Economists and central bankers have appeared to relish blaming America and American workers; too lazy to reeducate themselves or retrain in some way, along with too many addicted to opioids. They initially tried to fault Baby Boomers somehow choosing 2008 as the perfect time to retire before participation rates among older workers proved this false.
In other words, JO implies the level of demand for labor must be through the roof while the actual use of labor is, well, not. For policymakers seeking any explanation which doesn’t finger their failures, QE’s most of all, you can see why they’ve been addicted to the drug use theory.
But couldn’t it instead be true that there is something screwy with JO? Maybe, just maybe it is overstating the true level of labor demand, perhaps the economy and labor market not so great all along.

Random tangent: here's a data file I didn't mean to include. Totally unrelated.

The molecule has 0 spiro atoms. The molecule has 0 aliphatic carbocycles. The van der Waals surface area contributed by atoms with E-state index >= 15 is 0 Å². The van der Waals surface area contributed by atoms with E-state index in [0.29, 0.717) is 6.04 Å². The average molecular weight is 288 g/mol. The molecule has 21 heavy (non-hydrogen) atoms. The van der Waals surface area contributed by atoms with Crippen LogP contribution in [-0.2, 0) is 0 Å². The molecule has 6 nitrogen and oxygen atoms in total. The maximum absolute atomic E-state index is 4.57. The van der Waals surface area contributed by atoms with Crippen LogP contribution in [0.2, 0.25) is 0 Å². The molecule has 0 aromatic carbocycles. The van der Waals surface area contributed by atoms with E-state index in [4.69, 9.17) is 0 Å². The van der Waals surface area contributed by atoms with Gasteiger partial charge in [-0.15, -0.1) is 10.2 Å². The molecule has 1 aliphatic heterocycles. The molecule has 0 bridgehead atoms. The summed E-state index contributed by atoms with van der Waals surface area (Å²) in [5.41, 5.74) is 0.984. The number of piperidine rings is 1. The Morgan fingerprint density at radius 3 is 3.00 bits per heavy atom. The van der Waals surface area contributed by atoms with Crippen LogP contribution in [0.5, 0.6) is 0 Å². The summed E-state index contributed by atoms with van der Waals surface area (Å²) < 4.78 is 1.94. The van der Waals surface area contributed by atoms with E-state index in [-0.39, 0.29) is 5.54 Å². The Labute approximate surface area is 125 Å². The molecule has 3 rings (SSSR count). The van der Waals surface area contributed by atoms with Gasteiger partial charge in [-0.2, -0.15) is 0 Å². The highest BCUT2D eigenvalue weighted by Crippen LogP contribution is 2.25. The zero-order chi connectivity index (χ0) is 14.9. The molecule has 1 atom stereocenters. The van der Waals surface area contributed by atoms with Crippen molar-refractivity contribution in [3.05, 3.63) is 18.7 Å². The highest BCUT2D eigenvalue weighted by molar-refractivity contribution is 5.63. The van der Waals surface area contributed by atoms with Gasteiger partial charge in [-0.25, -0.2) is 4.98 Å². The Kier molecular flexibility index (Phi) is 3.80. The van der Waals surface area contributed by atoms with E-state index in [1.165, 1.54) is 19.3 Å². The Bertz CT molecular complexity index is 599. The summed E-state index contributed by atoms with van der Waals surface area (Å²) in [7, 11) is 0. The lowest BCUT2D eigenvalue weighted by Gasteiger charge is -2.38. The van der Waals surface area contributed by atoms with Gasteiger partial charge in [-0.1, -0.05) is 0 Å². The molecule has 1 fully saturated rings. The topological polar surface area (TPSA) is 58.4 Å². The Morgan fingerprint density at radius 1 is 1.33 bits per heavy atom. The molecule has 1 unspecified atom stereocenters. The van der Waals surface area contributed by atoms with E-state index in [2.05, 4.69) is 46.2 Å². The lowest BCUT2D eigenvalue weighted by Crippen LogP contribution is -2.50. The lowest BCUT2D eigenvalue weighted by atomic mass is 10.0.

Furthermore, if this was the case then Economists might then have causation in the workforce backward; the opioid crisis, among other growing social and political ills, each results of an economy that won’t reignite, failing to recover year after year leaving America’s poor out-of-work left behind to the dreariness of destitution, government dependency, thus other kinds of dependency on top.
Let’s back up and go through the Beveridge Curve. What is it? Here’s what I wrote more than six years ago when it first started to pop on the mainstream radar following what was supposed to have been 2014’s “best jobs market in decades.” This from 2015: